the law of supply (as price rises, the quantity supplied rises, as price falls, the quantity supplied falls)
  37. Law of demand
    • As price falls, the quantity demanded rises, as price rises, the quantity demanded falls
    • There is a negative or inverse relationship between quantity demanded and price
    • Downward slope
  38. The subsitution effect
    When the price of a product rises, consumers shift their purchases to other products whose prices are now relatively lower.
  39. College students living off-campus frequently consume large amounts of ramen noodles and boxed macaroni and cheese. When they finish school and start careers, their consumption of both goods frequently declines. This suggests that ramen noodles and boxed macaroni and cheese are
    Inferior goods
  40. Price ceiling
    government is imposing a legal price that is typically below the equilibrium price
  41. Equilibrium price
    Is where the demand curve intersects the supply curve
  42. If the demand for product X is inelastic, a 4 percent increase in the price of X will:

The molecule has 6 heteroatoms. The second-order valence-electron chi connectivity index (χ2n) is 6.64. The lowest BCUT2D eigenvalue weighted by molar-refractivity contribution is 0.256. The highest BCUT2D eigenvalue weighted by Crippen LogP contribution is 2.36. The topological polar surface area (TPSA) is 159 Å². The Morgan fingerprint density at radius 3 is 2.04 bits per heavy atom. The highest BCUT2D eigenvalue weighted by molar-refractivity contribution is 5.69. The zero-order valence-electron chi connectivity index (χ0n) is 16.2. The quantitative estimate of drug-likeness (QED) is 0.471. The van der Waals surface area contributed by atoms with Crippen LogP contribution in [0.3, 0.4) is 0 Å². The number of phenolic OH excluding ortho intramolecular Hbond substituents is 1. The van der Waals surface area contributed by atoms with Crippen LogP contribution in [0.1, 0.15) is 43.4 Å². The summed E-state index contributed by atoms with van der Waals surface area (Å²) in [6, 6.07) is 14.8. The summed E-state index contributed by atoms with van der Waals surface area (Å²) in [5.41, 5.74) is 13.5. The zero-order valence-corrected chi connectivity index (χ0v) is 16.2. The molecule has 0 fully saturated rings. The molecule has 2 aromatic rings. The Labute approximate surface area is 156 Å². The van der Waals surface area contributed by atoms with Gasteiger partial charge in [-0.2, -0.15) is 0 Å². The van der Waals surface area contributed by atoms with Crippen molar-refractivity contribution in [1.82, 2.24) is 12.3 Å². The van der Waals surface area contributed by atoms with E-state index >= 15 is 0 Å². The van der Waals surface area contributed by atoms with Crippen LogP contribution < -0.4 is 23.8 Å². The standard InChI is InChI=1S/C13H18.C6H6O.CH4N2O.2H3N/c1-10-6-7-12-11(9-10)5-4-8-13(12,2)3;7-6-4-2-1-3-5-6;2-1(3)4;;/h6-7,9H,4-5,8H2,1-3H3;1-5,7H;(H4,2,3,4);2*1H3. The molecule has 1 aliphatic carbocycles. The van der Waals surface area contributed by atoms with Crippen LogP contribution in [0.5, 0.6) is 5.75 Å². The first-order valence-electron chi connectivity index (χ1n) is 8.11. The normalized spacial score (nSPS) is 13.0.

decrease the quantity of X demanded by less than 4 percent
  43. Cross elasticity of demand
    Measures how sensitive purchases of a specific product are to changes in:the price of some other product
  44. Basic determinants of supply
    • 1. resource prices
    • 2. Technology
    • 3. taxes and subsidies
    • 4. prices of other goods
    • 5. producer expectations
    • 6. number of sellers in the market
  45. A change in any one of the determinants of supply will...
    • move the supply curve either right or left
    • a shift to the right is an increase in supply
    • a shift to the left is a decrease in supply
  46. The main determinant of elasticity of supply is the